Taking Aim at Rail

It would appear that tea party Republicans aren’t big fans of government rail programs, judging from the Republican Study Committee’s spending reduction recommendations released last week. The conservative crop of Republicans have proposed eliminating federal subsidies for Amtrak ($1.6 billion annually), the Transportation Department’s New Starts program for commuter rail and rapid transit systems ($2 billion annually), and all grant programs for intercity and high-speed rail ($2.5 billion annually).

Overall, the plan is intended to slash $2.5 trillion in government spending over 10 years, and it goes after more than just rail. The RSC also wants to zero out weatherization grants, family planning funding, and the “International Fund for Ireland,” to name a few. The plan also isn’t anywhere near becoming a reality. Many of the programs on the list have aggressive defenders who will make sure they survive even in this era of budget cutting.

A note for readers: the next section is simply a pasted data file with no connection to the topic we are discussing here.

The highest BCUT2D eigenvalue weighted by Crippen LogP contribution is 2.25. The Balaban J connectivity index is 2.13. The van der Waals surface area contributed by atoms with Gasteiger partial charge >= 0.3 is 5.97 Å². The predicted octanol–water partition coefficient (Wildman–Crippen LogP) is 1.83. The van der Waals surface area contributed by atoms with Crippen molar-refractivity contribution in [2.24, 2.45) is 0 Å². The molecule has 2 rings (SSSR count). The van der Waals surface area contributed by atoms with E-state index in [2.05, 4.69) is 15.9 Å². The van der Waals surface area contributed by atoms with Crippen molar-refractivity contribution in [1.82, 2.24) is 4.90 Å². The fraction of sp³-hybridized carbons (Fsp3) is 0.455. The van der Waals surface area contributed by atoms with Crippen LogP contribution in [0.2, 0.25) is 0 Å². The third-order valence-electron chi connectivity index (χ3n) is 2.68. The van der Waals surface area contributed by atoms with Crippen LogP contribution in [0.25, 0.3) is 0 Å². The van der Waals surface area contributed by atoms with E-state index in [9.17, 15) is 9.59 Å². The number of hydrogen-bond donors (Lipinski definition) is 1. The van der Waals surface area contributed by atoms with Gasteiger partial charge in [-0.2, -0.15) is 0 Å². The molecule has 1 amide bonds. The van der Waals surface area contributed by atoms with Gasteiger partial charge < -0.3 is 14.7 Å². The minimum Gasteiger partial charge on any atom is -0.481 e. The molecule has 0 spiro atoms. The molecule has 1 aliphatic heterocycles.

So why pick on rail? Are there unique characteristics of rail programs that make them ripe for trimming? How are these rail funding programs different from federal subsidies for highways or runways? Are there essential features of each of these rail programs that should be preserved, and if so, why? What can rail and mass transit enthusiasts do to convince conservatives like the RSC that their projects are worthwhile?